Home range sizes of a translocated population of gopher tortoises in southern Alabama.


Search abstracts:

Katie Curtis
Committee: JJ Apodaca, Mark Brenner, Paul Bartels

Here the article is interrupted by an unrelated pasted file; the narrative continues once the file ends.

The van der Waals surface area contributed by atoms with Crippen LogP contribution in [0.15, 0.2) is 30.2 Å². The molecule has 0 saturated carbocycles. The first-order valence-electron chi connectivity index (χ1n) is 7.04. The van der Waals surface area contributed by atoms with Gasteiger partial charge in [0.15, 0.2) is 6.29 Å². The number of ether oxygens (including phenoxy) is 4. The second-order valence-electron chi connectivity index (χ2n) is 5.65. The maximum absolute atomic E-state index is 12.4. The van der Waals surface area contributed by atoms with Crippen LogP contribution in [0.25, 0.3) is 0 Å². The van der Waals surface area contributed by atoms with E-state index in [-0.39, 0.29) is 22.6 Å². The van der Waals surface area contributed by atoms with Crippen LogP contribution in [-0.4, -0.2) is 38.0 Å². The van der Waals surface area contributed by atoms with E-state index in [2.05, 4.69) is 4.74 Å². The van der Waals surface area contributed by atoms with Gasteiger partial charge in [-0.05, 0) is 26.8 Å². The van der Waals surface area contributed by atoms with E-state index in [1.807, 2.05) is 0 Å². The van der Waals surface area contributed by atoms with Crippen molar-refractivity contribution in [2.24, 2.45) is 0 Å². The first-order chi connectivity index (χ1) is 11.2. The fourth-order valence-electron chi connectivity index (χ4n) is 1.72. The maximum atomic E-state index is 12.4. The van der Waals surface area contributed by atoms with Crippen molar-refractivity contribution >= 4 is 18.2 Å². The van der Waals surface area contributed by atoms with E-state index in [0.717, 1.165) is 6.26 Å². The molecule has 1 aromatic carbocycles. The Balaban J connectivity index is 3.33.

Turtles are the most endangered vertebrate taxa in the animal kingdom. Translocation, a conservation tool in which individuals of a species are moved, is often used to start new or supplement resident populations of species. While there is speculation that translocations are not an effective strategy, it may be the only method to conserve endangered species. The gopher tortoise (Gopherus polyphemus) is one of the most translocated species in North America. In my study, I used radio-telemetry to investigate whether a recently translocated population in southern Alabama was behaving like a self-sustaining resident population by comparing their home range size to that of resident and other translocated populations. I found that their home range sizes fit within the literature. In addition to radio-telemetry, remote observation was carried out using camera traps positioned outside tortoise burrows to investigate social behavior. The tortoises exhibited normal social behavior; they visited one another at their burrows and co-occupancy of a single burrow by multiple male-female pairs was observed. The results suggest a small but healthy population.